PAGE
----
Sunday, November 6, 2011
I got to church very early today. I am a fairly relaxed Sunday mover - and I planned to arrive about the time the second service started to get a good seat and enjoy the service. But when I arrived the sermon was going and that confused me. I talked to a friend who said, "Oh, didn't you put your clock back?" Sadly, sitting on the couch and very much wanting just a bit more snooze to my morning I had instead, leaped up and made for the road. So today I had the benefit of sitting through a class and a service. It was good for me.
I remember hearing of a woman who was lamenting her age. Her husband asked her, "Well honey, were you born at the right time?" She replied, "I guess so." And he asked again, "Did you live at the right speed?" Her answer was, "Yes."
"Then," he said, "You must be at the right age."
I wonder if I live my life at the right speed. The college class I was in was basically about wasting time that could be spent constructively for the sake of the world. (The world, of course, being interests and conditions outside of my own.) They listed all the obligations they have in a week and came up with 19 hours of unused time.
In the first half of my life I lived those 19 hours up fully. I squished more into an hour than reasonably possible, always multi-tasking and racing past gentleness. I wonder now what in my life is lived at the right pace and what is too fast or too slow. Slowing down is one of the graces of aging. Rather than chafe at it I am relishing the fact that my old 'car' can't go faster than the speed limit. I can spend some time thinking about what has happened instead of just racing to the next thing ahead of me.
The idea of Sabbath has been on my mind of late. Sabbath rest is, at its finest, a cosmic idea. On the 7th day God rested, Genesis says. But there is no 8th day. Did you notice that? Rest for God was not a response to the hard work of creation, but actually his final creation on earth. Not the pinnacle, more like the denouement.
God put his rest over the earth with the intention that we would live in that rest. It was not until the 'Fall" that words like curse, rule over, sweat of brow, pain in childbirth, enmity, etc were introduced into creation. Then it became important for us to take a day regularly to rest, but also to remember the holiness of God's rest and what life was intended to be on earth. Hebrews 4 says that 'There yet remains the rest of God for those who are His." This speaks of a now and yet not now kind of experience. One day humans will again live in the "rest of God."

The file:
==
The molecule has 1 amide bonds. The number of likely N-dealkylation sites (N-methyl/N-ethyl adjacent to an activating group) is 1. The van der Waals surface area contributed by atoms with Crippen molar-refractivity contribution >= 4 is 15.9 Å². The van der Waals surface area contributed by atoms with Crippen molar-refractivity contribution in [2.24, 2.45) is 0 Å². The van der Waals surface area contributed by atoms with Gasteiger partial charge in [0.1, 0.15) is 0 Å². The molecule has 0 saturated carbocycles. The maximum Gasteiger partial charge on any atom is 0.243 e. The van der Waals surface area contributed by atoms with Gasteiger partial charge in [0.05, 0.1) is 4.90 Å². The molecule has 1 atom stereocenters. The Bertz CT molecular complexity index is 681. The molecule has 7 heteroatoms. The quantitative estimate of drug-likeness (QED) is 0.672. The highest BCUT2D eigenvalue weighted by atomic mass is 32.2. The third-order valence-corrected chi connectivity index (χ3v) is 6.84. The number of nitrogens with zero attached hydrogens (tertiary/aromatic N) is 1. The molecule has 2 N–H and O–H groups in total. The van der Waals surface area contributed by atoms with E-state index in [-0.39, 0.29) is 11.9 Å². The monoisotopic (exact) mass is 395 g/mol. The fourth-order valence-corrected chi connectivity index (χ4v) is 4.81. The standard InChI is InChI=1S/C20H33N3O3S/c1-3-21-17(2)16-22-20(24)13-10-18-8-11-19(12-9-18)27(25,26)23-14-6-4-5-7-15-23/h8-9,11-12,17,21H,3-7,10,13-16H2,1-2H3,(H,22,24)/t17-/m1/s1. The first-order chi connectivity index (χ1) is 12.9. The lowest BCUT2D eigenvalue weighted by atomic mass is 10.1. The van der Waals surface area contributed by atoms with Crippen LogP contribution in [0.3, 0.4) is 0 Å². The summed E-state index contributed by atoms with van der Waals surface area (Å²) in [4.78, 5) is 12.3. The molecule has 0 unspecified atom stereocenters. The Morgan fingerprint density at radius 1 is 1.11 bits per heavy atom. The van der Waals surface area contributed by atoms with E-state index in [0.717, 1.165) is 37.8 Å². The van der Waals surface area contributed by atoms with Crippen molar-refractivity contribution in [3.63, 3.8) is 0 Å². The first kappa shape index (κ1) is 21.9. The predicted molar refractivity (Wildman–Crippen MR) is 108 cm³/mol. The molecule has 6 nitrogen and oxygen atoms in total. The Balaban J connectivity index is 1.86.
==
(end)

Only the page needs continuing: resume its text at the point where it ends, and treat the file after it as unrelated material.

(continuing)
My goal, now, is not to try to keep the Sabbath perfectly. Nor is my goal simplicity of life, which I adopted a decade ago. My goal now is to discover and preserve the 'rest of God' wherever it covers my life and world. Where I find those places I will protect them, in my life or other's lives. And where there is no rest I will endeavor to put some rest there.
This is no small task but it is part of the restoration of the world, as much as any other. The 'rest of God' is fully creative, engaged, open, communal, gentle, and inclusive. Such a rest is the opposite of laying on the couch with the remote and a bag of chips. (Nothing against bodily rest.)
I just put all my clocks back an hour. It felt like I had been given a gift of life - the last hour I used up was given back to me.Time was made a fool. I think when we enter into the 'rest of God' it will feel like that. Time will be made a fool.